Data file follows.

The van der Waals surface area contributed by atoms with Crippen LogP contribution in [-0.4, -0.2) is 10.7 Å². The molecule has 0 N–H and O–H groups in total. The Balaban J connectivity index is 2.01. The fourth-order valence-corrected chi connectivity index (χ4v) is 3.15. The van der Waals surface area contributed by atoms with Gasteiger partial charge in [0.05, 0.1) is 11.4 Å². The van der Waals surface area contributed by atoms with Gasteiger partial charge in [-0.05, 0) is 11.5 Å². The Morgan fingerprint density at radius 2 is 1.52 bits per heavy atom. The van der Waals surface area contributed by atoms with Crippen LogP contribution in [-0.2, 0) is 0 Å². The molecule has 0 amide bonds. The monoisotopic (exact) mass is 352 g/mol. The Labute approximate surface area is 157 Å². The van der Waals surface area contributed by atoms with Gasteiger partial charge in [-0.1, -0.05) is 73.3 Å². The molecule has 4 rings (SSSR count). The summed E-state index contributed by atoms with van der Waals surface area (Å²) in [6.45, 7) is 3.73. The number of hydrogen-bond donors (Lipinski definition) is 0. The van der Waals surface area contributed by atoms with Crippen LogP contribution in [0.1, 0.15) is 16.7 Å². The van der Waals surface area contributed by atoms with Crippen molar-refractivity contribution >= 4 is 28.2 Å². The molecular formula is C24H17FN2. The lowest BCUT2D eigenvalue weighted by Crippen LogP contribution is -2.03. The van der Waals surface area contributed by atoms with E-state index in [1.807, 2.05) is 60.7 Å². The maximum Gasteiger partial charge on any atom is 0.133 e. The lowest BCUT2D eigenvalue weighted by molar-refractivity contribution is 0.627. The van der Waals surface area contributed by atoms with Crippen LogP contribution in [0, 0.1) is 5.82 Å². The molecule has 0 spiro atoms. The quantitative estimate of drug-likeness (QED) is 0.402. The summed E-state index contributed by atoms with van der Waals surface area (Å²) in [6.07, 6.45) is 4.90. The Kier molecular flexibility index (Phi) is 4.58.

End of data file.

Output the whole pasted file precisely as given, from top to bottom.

The van der Waals surface area contributed by atoms with Crippen LogP contribution in [-0.4, -0.2) is 10.7 Å². The molecule has 0 N–H and O–H groups in total. The Balaban J connectivity index is 2.01. The fourth-order valence-corrected chi connectivity index (χ4v) is 3.15. The van der Waals surface area contributed by atoms with Gasteiger partial charge in [0.05, 0.1) is 11.4 Å². The van der Waals surface area contributed by atoms with Gasteiger partial charge in [-0.05, 0) is 11.5 Å². The Morgan fingerprint density at radius 2 is 1.52 bits per heavy atom. The van der Waals surface area contributed by atoms with Crippen LogP contribution in [-0.2, 0) is 0 Å². The molecule has 0 amide bonds. The monoisotopic (exact) mass is 352 g/mol. The Labute approximate surface area is 157 Å². The van der Waals surface area contributed by atoms with Gasteiger partial charge in [-0.1, -0.05) is 73.3 Å². The molecule has 4 rings (SSSR count). The summed E-state index contributed by atoms with van der Waals surface area (Å²) in [6.45, 7) is 3.73. The number of hydrogen-bond donors (Lipinski definition) is 0. The van der Waals surface area contributed by atoms with Crippen LogP contribution in [0.1, 0.15) is 16.7 Å². The van der Waals surface area contributed by atoms with Crippen molar-refractivity contribution >= 4 is 28.2 Å². The molecular formula is C24H17FN2. The lowest BCUT2D eigenvalue weighted by Crippen LogP contribution is -2.03. The van der Waals surface area contributed by atoms with E-state index in [1.807, 2.05) is 60.7 Å². The maximum Gasteiger partial charge on any atom is 0.133 e. The lowest BCUT2D eigenvalue weighted by molar-refractivity contribution is 0.627. The van der Waals surface area contributed by atoms with Crippen LogP contribution in [0, 0.1) is 5.82 Å². The molecule has 0 spiro atoms. The quantitative estimate of drug-likeness (QED) is 0.402. The summed E-state index contributed by atoms with van der Waals surface area (Å²) in [6.07, 6.45) is 4.90. The Kier molecular flexibility index (Phi) is 4.58.